Dear friends and family
I’m writing this on the sad day that Hillary Clinton lost the election. Sam and I stayed up all night here until Donald Trump had 264 votes and then couldn’t bear it any longer. After sleeping in till about 2pm we tried console ourselves with reading op eds from the Guardian and the New York Times. It feels a bit odd being here with no day to day contact with American citizens. Like a lot of people probably we were holed up in our pad with wine pizza and snacks hoping to have a night of relief from the insanity of the election season and some sense of moving on positively from it. No joy there.
Well, in the hope of a temporary distraction for our friends and readers here is what we’ve been up to since leaving Paris on November 1st. After a pleasant 3 hour high speed train ride we arrived in Amsterdam, city of many freedoms and delights. We had a feeling that we would enjoy it, but weren’t quite prepared for how much we would love it. I admit that the fact that most people speak some English does help….takes away a slight barrier at the beginning of interactions. Our apartment is up about 56 very steep steps of a typical narrow Dutch house. Just picture us lugging suitcase a large backpack and several other bags up a flight of shallow felt carpeted stairs of between 60-70 degrees incline and not knowing quite when it’s going to end! Well, we only had to do that once!
It’s about twice the size of our studio in Paris and actually has a separate bedroom. It’s very light, with a very comfy couch, kitchen area with Nespresso machine (I’m not sure what all the fuss is about) and a TV that works (important only because of the election). Part of our first week here was taken up with dealing with time consuming computer meltdowns (yes, again) but we made the acquaintance of a quirky Irishman who fled Britain after Margaret Thatcher came to power, and owns a small computer repair store and who found us a workable solution.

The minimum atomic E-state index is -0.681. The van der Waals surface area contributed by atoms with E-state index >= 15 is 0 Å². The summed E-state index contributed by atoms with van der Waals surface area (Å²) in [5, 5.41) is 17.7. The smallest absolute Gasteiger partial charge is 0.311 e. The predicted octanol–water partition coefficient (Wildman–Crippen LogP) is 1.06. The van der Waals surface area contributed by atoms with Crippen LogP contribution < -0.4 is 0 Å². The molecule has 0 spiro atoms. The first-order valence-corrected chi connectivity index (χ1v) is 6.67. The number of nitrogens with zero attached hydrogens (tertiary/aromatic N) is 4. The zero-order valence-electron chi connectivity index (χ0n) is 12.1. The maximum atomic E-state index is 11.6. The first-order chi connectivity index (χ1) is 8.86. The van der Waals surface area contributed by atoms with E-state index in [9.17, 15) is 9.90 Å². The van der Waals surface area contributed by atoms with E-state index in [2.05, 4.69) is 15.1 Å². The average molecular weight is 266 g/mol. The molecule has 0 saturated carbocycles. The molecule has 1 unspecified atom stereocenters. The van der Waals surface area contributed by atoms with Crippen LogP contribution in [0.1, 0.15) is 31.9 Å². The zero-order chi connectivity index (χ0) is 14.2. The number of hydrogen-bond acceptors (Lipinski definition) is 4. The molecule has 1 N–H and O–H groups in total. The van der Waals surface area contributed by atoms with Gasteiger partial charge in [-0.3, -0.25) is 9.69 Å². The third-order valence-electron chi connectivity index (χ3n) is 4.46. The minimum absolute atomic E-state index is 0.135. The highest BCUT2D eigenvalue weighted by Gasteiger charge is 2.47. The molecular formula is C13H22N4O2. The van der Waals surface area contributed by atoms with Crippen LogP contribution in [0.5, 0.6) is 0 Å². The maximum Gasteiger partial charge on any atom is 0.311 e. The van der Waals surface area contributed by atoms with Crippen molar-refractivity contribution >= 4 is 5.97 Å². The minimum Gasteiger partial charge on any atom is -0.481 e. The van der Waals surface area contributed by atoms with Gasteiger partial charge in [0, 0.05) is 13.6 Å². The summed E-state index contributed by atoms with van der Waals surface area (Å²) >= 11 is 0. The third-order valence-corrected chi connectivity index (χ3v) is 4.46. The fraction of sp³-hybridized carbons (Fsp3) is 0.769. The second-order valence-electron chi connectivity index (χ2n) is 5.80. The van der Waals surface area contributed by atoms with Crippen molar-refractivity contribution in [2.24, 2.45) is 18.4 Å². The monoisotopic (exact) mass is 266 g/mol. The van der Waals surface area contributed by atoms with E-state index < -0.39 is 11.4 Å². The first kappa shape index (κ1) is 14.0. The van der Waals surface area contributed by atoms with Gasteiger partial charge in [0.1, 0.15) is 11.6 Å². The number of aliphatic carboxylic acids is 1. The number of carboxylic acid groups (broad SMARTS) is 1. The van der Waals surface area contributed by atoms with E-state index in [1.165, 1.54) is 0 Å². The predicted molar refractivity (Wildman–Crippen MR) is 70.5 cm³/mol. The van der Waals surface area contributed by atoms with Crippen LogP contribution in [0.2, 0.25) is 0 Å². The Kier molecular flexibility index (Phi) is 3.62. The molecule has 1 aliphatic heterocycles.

We’re in De Pijp, this funky neighborhood about 15 minutes from the Museum area with the Van Gogh Museum and the Rijksmuseum. It’s right near to this 6 day outdoor market on Albert Cuypstraat which has everything you could imagine and more. Saturday is an especially fun day at the market. Last Saturday we sampled freshly roasted nuts, hummus, olives, stroopwaffles (warm from the grill with the warm caramel center spilling out) among other things. We also bought bread from a local bakery and had ourselves a nice indoor picnic with some wine in the evening.
Our first day in Amsterdam got us off to a good start. We’d read about free Wednesday lunchtime concerts at the Concertgebouw (their orchestra is definitely in the top 10 in the world and was voted number 1 in 2008). So we got there about an hour before the concert on Wednesday and got our free tickets and then waited to get in. It took place in the small concert hall. A lovely cello recital from a young man who just won a cello competition here. After the concert we bought tickets to a concert for a week from then (tomorrow). We hadn’t been to any classical concerts since leaving the US so we thought it was time. With the ticket you get free drinks prior to the concert and afterwards. Pretty nice!